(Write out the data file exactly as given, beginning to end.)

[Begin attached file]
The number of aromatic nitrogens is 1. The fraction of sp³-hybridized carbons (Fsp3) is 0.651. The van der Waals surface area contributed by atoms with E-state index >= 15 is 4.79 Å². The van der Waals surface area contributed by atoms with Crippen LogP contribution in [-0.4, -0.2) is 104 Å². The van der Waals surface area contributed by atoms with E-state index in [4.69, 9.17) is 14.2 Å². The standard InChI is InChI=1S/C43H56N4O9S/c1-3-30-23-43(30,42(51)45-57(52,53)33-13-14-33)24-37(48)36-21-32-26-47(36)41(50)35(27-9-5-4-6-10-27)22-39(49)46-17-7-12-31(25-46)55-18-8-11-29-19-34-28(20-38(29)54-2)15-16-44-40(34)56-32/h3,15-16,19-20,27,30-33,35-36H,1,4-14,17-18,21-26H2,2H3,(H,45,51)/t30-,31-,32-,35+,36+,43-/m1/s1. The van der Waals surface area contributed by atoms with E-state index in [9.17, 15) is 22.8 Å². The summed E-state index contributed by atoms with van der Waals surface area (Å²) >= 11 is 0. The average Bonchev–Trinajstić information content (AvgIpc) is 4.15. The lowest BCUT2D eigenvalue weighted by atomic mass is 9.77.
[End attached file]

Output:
The number of aromatic nitrogens is 1. The fraction of sp³-hybridized carbons (Fsp3) is 0.651. The van der Waals surface area contributed by atoms with E-state index >= 15 is 4.79 Å². The van der Waals surface area contributed by atoms with Crippen LogP contribution in [-0.4, -0.2) is 104 Å². The van der Waals surface area contributed by atoms with E-state index in [4.69, 9.17) is 14.2 Å². The standard InChI is InChI=1S/C43H56N4O9S/c1-3-30-23-43(30,42(51)45-57(52,53)33-13-14-33)24-37(48)36-21-32-26-47(36)41(50)35(27-9-5-4-6-10-27)22-39(49)46-17-7-12-31(25-46)55-18-8-11-29-19-34-28(20-38(29)54-2)15-16-44-40(34)56-32/h3,15-16,19-20,27,30-33,35-36H,1,4-14,17-18,21-26H2,2H3,(H,45,51)/t30-,31-,32-,35+,36+,43-/m1/s1. The van der Waals surface area contributed by atoms with E-state index in [9.17, 15) is 22.8 Å². The summed E-state index contributed by atoms with van der Waals surface area (Å²) >= 11 is 0. The average Bonchev–Trinajstić information content (AvgIpc) is 4.15. The lowest BCUT2D eigenvalue weighted by atomic mass is 9.77.